(e) If the passenger fails or has failed to use the flight coupons, or in the case of an electronic ticket, the electronic coupon, in sequence, Carrier is entitled to recompute the fares in accordance with Carrier’s Regulations for the use of said coupons and the passenger is liable to pay to Carrier any difference between the recomputed fares and the fares already paid by or due from the passenger.

If I continued searching, I would find something along these lines int the terms and conditions of all major carriers.

It is well-known that one-way tickets are much more expensive than return tickets. The idea is that people booking one-way will probably be somewhat desperate or sitting on a bag of money or whatever; in any case, they obviously sell so airlines have no reason to rejudge.

Instead, the typically applied countermeasure by price-sensitive customers is to buy a return ticket in such a way that the return flight is forfeited. In your case, you want to go SIN–SFO. You should search for return tickets SIN–SFO–SIN. These should still be cheaper than single fares SIN–SFO. You still forfeit one leg, but that will just count as ‘no-show’ and typically have no negative consequences (because it’s the return one).


In general, if you find a way to pay less, the airline won't let you. In particular, if a return cheaper than a single you can bet then the airline will prevent you from using a return as a single if it possibly can.

This depends on the ticket rules. Usually, the rules depend on the airline. Usually, “traditional” airlines sell there-and-back tickets, where a return costs a lot less than two singles (sometimes less than one single), and you must use all the segments in sequence: if you don't take the first flight, then the airline will cancel the ticket (examples: British Airways, Singapore Airlines). Usually, low-cost airlines sell independent tickets, where a return is just two singles (and priced as such), and in that case you can use the return if you missed the first flight (examples: Easyjet, Ryanair, Wizzair). Note usually — there are plenty of exceptions, you need to check on a case-by-case basis.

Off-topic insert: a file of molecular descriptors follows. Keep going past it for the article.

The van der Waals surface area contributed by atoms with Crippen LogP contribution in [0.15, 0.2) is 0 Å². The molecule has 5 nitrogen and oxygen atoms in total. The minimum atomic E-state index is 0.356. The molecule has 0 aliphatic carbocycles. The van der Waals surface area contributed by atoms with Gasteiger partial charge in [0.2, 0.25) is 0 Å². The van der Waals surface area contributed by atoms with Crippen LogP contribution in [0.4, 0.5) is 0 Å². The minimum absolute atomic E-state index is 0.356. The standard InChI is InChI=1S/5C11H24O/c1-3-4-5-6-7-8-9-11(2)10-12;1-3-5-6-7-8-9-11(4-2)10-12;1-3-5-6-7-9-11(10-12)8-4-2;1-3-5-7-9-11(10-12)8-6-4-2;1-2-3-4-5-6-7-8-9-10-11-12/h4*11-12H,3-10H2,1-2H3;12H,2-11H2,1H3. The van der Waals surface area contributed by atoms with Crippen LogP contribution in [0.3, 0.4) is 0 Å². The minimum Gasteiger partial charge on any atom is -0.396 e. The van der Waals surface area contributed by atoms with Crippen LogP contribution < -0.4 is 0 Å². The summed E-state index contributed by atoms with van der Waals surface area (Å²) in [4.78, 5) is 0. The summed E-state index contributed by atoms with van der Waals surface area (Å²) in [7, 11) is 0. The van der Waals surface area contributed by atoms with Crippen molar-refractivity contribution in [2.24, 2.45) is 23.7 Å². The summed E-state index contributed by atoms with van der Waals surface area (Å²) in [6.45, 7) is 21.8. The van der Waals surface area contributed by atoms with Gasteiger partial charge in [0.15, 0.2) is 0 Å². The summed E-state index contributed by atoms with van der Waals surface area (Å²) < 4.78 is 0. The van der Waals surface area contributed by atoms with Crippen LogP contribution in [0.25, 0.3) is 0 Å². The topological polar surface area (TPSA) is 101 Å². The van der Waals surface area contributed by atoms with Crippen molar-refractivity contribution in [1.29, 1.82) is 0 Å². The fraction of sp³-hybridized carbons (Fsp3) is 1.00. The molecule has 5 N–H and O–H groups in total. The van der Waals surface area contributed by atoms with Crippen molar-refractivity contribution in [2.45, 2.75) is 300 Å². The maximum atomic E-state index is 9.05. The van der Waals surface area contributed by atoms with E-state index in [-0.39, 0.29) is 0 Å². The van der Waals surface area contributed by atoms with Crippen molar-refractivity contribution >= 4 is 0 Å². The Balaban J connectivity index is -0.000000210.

Airlines set prices based on yield management, not on cost. If there's an apparent way to bypass yield management, then usually the airline is wise to it and has made a rule to forbid it. For example, if an airline has noticed that only a few rich travelers do complex travel involving one-way flights, then they'll make single tickets very expensive. If they do that, you can bet that they'll try forbid anything that allows people to book a return ticket and only use half of it. Technically, using the first part of the ticket but not the second one may be a breach of contract — but the most the airline can do if you miss the second part is to cancel the ticket which you're no longer using anyway. But if you try to use the second part without the first, the airline will cancel the ticket before you use the second part. Airlines also sometimes decide that people from A are richer than people from B and so sell A–B–A for more than B–A–B. Again they arrange to prevent people from A from using the cheaper fare. (Sometimes if you fly the route multiple times you can get one A–B–A ticket for the first flight and for the last return, and B–A–B tickets for intermediate flights, but this is often difficult because you need to know the dates long in advance.) The same kind of reasoning explains why a ticket with a changeover A–B–C is sometimes cheaper than A—B (people from C are poorer, or there's more competition for A–C than for A–B) — and again the airline won't let you take the return flights if you haven't gone all the way to C.

Low-cost airlines often do their yield management differently, on a strictly per-flight basis. If the airline prices A–B–A as A–B plus B–A then it has no incentive to tie the second flight to the first.

In summary, if there's a “nonstandard” way to get a cheaper price, you can bet the airline has thought of it and has arranged to forbid it.